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The Ethnic Conflict Research Digest

2000, Vol. 3 No. 2 .


The Volume and Dynamics of International Migration and Transnational Social Spaces
Thomas Faist

Oxford: Oxford University Press, 2000
380pp. Index. Biblio. Pb.: 18.99; ISBN 0-19-829726-2.



"Why are there so few migrants from so many places and so many from only a few places?" Referring in the first sentence of the book to what he views as the contradiction of relative immobility of migrants on one hand and migration on a mass scale, or "chain migration" on the other, Faist raises the first of two puzzles he seeks to answer. The second puzzle he refers to as the "concomitant ties" between both the countries migrants left and the countries they emigrated to (p.8). Faist identifies these two puzzles as providing crucial answers to the contradictory reasons why people migrate.

In answering them, Faist adopts a "meso level" approach in his analysis in order, as he puts it, to focus "more on the form and content of the relationship rather than on the properties or attributes of the actors or positions" (p.33) and to overcome the limitations of "micro" and "macro" understandings of migration.

This ambitious study also addresses post-conflict scenarios faced by ethnic communities and how they fit into "transnational spaces", which Faist defines as "migrant networks cutting across discrete organizations, such as nation-states" (p.11). Faist expands on this idea later on in the book, challenging the validity of established theoretical frameworks for immigrant adaptation, namely assimilation and ethnic pluralism, and claiming that "transnational ties do indeed coexist with continuing immigrant adaptation" (p. 242).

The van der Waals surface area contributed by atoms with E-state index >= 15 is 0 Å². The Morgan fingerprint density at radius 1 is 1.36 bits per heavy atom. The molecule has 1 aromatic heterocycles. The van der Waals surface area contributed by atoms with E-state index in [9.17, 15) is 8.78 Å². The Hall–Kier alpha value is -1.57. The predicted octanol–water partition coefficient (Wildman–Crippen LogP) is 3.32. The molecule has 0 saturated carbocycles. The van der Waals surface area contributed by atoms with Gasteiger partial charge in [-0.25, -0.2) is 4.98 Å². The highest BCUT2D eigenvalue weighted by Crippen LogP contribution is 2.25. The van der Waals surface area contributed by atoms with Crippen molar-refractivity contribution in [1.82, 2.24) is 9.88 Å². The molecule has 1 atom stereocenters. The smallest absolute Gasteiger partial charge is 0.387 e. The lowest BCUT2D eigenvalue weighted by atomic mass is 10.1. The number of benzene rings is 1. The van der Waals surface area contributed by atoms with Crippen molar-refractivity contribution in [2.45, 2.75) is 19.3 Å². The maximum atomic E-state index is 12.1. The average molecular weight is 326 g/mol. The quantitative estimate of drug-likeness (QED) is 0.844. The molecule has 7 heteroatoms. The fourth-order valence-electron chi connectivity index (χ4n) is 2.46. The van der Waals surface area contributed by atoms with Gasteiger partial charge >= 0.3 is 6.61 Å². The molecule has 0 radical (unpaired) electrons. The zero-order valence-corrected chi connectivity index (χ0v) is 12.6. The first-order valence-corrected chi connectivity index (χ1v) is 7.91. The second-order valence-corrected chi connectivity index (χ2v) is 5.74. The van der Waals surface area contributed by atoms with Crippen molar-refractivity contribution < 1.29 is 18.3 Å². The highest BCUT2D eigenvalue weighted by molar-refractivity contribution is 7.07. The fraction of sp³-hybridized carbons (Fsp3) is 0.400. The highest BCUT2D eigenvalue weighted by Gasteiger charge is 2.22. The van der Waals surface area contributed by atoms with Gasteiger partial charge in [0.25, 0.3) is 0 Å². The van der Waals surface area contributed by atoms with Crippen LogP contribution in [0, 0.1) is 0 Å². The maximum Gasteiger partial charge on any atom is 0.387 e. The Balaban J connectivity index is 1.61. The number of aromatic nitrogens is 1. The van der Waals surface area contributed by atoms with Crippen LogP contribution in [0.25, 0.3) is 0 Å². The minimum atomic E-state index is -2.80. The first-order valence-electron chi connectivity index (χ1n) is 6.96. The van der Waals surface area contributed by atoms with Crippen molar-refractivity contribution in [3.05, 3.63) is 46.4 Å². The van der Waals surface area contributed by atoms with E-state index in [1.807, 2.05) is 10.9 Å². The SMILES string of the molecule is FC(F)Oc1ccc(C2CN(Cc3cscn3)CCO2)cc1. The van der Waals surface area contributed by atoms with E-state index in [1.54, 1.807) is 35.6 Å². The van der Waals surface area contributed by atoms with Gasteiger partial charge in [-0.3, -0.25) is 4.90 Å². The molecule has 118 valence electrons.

Ethnic conflict forms part of his analysis, and Faist deals in some detail with the Turkish Kurds, and the disproportionate response by Turkish authorities to Kurdish aspirations for political and cultural autonomy, a situation which generated considerable numbers of refugees, many of whom obtained protection in Germany (p. 89-93). But with the exception of the Kurdish refugees in Turkey, Faist's study does not delve much further into the causes / origins of ethnic conflict, and his analysis of the failure of the nation state and 'social revolution' (p. 65-66) are, in contrast with the rest of the book, quite limited and narrow in scope. The book is also very much 'northern' in its perspective, focussing on South-North migration.

This said, Faist's study does produce a fascinating and critical overview of the dominant theories of migration that is well worth reading, and adds valuably to the increasing contemporary literature on this subject.

1. Another recent, similar study is Bimal Ghosh, Huddled masses and uncertain shores: Insights into irregular migration, Kluwer Law International, 2000


Jeff Handmaker, Rea Hamba Advice.



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